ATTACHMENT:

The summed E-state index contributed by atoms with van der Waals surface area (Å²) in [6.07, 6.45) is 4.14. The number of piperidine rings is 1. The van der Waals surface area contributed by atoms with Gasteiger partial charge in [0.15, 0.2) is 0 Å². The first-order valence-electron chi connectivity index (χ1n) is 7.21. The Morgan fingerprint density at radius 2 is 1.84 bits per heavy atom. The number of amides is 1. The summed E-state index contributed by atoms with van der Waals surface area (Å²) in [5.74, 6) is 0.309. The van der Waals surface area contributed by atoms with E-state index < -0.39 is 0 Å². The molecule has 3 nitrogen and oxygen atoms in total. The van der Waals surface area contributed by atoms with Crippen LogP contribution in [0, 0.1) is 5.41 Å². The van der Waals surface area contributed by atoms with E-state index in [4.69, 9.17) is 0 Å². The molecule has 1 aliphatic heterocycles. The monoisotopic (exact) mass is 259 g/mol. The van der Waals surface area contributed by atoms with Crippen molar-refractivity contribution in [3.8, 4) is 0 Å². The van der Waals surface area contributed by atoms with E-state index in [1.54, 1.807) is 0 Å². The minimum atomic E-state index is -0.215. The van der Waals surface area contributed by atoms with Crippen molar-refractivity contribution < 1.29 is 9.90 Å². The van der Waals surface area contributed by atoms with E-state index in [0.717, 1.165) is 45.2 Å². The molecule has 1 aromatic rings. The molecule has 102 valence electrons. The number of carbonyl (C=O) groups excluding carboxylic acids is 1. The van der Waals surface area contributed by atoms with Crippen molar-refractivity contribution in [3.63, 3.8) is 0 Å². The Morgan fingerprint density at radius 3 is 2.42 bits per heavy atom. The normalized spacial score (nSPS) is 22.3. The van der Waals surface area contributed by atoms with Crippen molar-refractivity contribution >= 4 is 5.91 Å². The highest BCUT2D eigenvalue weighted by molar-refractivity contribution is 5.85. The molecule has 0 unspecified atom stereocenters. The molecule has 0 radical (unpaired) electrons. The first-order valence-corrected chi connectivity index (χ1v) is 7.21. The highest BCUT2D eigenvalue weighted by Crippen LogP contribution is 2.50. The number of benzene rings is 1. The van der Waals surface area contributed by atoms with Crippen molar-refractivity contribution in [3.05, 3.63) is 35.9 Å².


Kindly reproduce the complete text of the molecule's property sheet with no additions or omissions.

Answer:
The summed E-state index contributed by atoms with van der Waals surface area (Å²) in [6.07, 6.45) is 4.14. The number of piperidine rings is 1. The van der Waals surface area contributed by atoms with Gasteiger partial charge in [0.15, 0.2) is 0 Å². The first-order valence-electron chi connectivity index (χ1n) is 7.21. The Morgan fingerprint density at radius 2 is 1.84 bits per heavy atom. The number of amides is 1. The summed E-state index contributed by atoms with van der Waals surface area (Å²) in [5.74, 6) is 0.309. The van der Waals surface area contributed by atoms with E-state index < -0.39 is 0 Å². The molecule has 3 nitrogen and oxygen atoms in total. The van der Waals surface area contributed by atoms with Crippen LogP contribution in [0, 0.1) is 5.41 Å². The van der Waals surface area contributed by atoms with E-state index in [4.69, 9.17) is 0 Å². The molecule has 1 aliphatic heterocycles. The monoisotopic (exact) mass is 259 g/mol. The van der Waals surface area contributed by atoms with Crippen molar-refractivity contribution in [3.8, 4) is 0 Å². The van der Waals surface area contributed by atoms with E-state index in [1.54, 1.807) is 0 Å². The minimum atomic E-state index is -0.215. The van der Waals surface area contributed by atoms with Crippen molar-refractivity contribution < 1.29 is 9.90 Å². The van der Waals surface area contributed by atoms with E-state index in [0.717, 1.165) is 45.2 Å². The molecule has 1 aromatic rings. The molecule has 102 valence electrons. The number of carbonyl (C=O) groups excluding carboxylic acids is 1. The van der Waals surface area contributed by atoms with Crippen molar-refractivity contribution in [3.63, 3.8) is 0 Å². The Morgan fingerprint density at radius 3 is 2.42 bits per heavy atom. The normalized spacial score (nSPS) is 22.3. The van der Waals surface area contributed by atoms with Crippen molar-refractivity contribution >= 4 is 5.91 Å². The highest BCUT2D eigenvalue weighted by molar-refractivity contribution is 5.85. The molecule has 0 unspecified atom stereocenters. The molecule has 0 radical (unpaired) electrons. The first-order valence-corrected chi connectivity index (χ1v) is 7.21. The highest BCUT2D eigenvalue weighted by Crippen LogP contribution is 2.50. The number of benzene rings is 1. The van der Waals surface area contributed by atoms with Crippen molar-refractivity contribution in [3.05, 3.63) is 35.9 Å².